Permanent Link: http://ncf.sobek.ufl.edu/NCFE003647/00001

Material Information

Title: Questions de Genre Story and Identity in the Feature Films of Safi Faye
Physical Description: Book
Language: English
Creator: Herrick, Holly
Publisher: New College of Florida
Place of Publication: Sarasota, Fla.
Creation Date: 2006
Publication Date: 2006

Subjects

Subjects / Keywords: Francophone Cinema
Literature
African Studies
African Cinema
Gender
Women's Studies
Genre: bibliography   ( marcgt )
theses   ( marcgt )
government publication (state, provincial, terriorial, dependent)   ( marcgt )
born-digital   ( sobekcm )
Electronic Thesis or Dissertation

Notes

Abstract: Safi Faye is the first woman to make feature films on the continent of Africa. By combining elements of ethnography, traditional storytelling and politicized documentary, Faye became the author of a film language that challenged established constructions of narrative, as well as former representations of Africa on film. Through an analysis of three of Faye�s most discussed feature-length filmsKaddu Beykat (1975 ), Fad�Jal (1979), and Mossane (1995)this thesis will demonstrate how Faye�s storytelling methods are integrated into an ethnographic approach used to describe collective identity in her village, and will reveal how fictional elements are a means of elaborating observations about people and society. Using evidence from her film techniques, I support the assertion that Faye�s cinematic texts aim to establish a sense of community and cultural identity, and function to fulfill her goal of creating a tangible piece of heritage through film. In a discussion of the notions of story and history, this thesis analyzes the interaction of each in the creation of films that are learning tools with a social message. It will also examine Mark Reid�s theory of womanism and argue that Faye�s female-centered diegeses establish her oeuvre as womanist film that redefines African female cinematic subjectivity. Finally, this thesis will argue that Faye�s distinctive techniques attempt to re-imagine Africa on film, and establish new visions that replace colonial and other disenfranchising representation.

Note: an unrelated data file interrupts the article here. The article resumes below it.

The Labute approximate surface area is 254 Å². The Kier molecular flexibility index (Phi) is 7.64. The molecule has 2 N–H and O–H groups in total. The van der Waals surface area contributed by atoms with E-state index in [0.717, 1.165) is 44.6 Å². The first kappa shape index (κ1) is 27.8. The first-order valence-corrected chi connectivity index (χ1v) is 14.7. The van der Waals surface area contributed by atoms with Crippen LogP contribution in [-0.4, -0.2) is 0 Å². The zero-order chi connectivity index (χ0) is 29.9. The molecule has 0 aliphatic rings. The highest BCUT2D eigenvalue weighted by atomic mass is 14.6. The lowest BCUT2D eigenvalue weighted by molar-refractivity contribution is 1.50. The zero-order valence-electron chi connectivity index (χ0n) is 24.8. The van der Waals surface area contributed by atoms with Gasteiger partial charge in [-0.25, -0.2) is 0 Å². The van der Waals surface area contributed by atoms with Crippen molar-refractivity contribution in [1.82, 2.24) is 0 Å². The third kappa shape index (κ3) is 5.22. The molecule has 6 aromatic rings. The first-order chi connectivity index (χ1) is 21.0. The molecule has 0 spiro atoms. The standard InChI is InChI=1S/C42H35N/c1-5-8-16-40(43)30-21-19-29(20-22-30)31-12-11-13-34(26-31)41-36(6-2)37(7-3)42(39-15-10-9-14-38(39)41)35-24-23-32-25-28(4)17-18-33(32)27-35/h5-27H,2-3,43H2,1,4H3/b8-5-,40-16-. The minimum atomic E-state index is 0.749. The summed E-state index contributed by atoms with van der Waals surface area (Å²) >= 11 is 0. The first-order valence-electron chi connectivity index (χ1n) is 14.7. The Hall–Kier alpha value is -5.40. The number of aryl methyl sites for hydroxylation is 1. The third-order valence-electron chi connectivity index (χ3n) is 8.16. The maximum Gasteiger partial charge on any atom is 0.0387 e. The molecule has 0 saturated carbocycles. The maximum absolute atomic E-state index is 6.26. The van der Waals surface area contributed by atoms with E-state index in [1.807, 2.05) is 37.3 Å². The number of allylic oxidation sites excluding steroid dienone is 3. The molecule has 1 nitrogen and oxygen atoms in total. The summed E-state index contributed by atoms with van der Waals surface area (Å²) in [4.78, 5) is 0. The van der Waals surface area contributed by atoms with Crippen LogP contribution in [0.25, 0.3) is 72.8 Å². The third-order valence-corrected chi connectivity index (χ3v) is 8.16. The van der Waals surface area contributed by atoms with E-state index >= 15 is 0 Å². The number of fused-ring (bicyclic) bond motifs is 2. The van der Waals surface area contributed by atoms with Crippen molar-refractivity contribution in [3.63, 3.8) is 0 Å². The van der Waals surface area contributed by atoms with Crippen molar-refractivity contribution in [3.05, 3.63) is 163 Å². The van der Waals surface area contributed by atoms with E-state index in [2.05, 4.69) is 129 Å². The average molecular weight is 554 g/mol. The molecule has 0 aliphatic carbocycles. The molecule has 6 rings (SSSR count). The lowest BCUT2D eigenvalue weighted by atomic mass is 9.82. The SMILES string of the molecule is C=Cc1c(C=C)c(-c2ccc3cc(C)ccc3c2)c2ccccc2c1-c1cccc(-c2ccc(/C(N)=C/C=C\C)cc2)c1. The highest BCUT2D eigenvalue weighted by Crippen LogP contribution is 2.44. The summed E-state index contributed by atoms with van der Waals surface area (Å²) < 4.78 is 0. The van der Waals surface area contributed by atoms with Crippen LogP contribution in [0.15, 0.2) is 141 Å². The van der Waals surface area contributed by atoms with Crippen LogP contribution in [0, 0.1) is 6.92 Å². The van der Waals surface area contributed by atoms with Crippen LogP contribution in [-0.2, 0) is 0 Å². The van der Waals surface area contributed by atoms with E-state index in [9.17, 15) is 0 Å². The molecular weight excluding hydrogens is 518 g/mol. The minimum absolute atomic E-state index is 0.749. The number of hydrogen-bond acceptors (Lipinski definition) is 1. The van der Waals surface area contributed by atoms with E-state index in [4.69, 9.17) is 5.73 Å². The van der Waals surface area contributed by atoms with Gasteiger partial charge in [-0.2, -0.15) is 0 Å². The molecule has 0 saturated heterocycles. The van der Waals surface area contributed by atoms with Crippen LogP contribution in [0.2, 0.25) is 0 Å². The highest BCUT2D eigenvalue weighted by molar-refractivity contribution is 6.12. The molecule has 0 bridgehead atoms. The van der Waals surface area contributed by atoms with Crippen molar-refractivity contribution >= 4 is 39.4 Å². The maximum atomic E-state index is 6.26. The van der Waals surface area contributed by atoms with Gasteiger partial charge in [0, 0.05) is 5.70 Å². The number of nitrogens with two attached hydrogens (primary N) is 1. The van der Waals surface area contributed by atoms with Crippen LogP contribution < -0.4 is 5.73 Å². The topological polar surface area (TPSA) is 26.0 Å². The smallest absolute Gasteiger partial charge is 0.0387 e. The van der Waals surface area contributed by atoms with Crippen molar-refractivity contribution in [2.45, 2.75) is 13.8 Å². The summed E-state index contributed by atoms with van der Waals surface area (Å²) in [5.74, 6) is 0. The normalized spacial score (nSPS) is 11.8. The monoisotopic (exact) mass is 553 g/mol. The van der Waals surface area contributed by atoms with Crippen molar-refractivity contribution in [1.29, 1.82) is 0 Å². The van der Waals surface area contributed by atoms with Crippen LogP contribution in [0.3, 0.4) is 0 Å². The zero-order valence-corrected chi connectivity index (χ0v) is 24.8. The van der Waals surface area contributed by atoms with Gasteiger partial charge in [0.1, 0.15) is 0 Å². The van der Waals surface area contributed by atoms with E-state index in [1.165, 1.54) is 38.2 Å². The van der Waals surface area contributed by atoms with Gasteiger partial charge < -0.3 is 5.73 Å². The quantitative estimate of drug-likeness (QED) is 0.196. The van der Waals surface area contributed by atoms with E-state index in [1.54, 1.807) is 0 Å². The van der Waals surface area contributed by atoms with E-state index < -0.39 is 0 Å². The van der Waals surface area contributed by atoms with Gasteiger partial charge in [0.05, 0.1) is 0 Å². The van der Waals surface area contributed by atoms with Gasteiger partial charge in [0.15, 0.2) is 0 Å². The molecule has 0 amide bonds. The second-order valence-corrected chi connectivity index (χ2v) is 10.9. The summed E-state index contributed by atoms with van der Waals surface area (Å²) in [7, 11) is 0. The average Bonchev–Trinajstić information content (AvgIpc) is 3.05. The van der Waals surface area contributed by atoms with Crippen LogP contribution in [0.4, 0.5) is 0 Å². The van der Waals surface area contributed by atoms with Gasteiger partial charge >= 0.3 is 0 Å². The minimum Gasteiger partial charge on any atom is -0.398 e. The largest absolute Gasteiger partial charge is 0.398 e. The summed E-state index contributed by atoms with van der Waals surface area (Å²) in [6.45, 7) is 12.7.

Statement of Responsibility: by Holly Herrick
Thesis: Thesis (B.A.) -- New College of Florida, 2006
Electronic Access: RESTRICTED TO NCF STUDENTS, STAFF, FACULTY, AND ON-CAMPUS USE
Bibliography: Includes bibliographical references.
Source of Description: This bibliographic record is available under the Creative Commons CC0 public domain dedication. The New College of Florida, as creator of this bibliographic record, has waived all rights to it worldwide under copyright law, including all related and neighboring rights, to the extent allowed by law.
Local: Faculty Sponsor: Van Tuyl, Jocelyn

Record Information

Source Institution: New College of Florida
Holding Location: New College of Florida
Rights Management: Applicable rights reserved.
Classification: local - S.T. 2006 H5
System ID: NCFE003647:00001